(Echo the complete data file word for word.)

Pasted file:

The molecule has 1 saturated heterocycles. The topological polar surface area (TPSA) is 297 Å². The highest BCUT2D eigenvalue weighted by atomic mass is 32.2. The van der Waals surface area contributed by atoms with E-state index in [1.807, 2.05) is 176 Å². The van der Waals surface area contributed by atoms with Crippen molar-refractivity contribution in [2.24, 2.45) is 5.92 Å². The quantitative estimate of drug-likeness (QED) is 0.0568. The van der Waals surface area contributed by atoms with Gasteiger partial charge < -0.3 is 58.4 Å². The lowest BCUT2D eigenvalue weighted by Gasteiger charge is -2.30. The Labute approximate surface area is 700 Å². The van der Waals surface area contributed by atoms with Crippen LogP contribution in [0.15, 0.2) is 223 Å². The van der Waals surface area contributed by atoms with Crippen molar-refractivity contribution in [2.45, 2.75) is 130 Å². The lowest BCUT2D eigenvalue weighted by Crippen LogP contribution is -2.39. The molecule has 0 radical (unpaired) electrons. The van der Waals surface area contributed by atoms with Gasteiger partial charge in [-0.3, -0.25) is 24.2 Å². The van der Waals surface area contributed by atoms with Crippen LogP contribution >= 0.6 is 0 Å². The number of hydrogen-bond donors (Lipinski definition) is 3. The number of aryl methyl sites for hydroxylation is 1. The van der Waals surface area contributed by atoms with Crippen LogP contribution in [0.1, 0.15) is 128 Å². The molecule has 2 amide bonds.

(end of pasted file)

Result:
The molecule has 1 saturated heterocycles. The topological polar surface area (TPSA) is 297 Å². The highest BCUT2D eigenvalue weighted by atomic mass is 32.2. The van der Waals surface area contributed by atoms with E-state index in [1.807, 2.05) is 176 Å². The van der Waals surface area contributed by atoms with Crippen molar-refractivity contribution in [2.24, 2.45) is 5.92 Å². The quantitative estimate of drug-likeness (QED) is 0.0568. The van der Waals surface area contributed by atoms with Gasteiger partial charge < -0.3 is 58.4 Å². The lowest BCUT2D eigenvalue weighted by Gasteiger charge is -2.30. The Labute approximate surface area is 700 Å². The van der Waals surface area contributed by atoms with Crippen LogP contribution in [0.15, 0.2) is 223 Å². The van der Waals surface area contributed by atoms with Crippen molar-refractivity contribution in [2.45, 2.75) is 130 Å². The lowest BCUT2D eigenvalue weighted by Crippen LogP contribution is -2.39. The molecule has 0 radical (unpaired) electrons. The van der Waals surface area contributed by atoms with Gasteiger partial charge in [-0.3, -0.25) is 24.2 Å². The van der Waals surface area contributed by atoms with Crippen LogP contribution >= 0.6 is 0 Å². The number of hydrogen-bond donors (Lipinski definition) is 3. The number of aryl methyl sites for hydroxylation is 1. The van der Waals surface area contributed by atoms with Crippen LogP contribution in [0.1, 0.15) is 128 Å². The molecule has 2 amide bonds.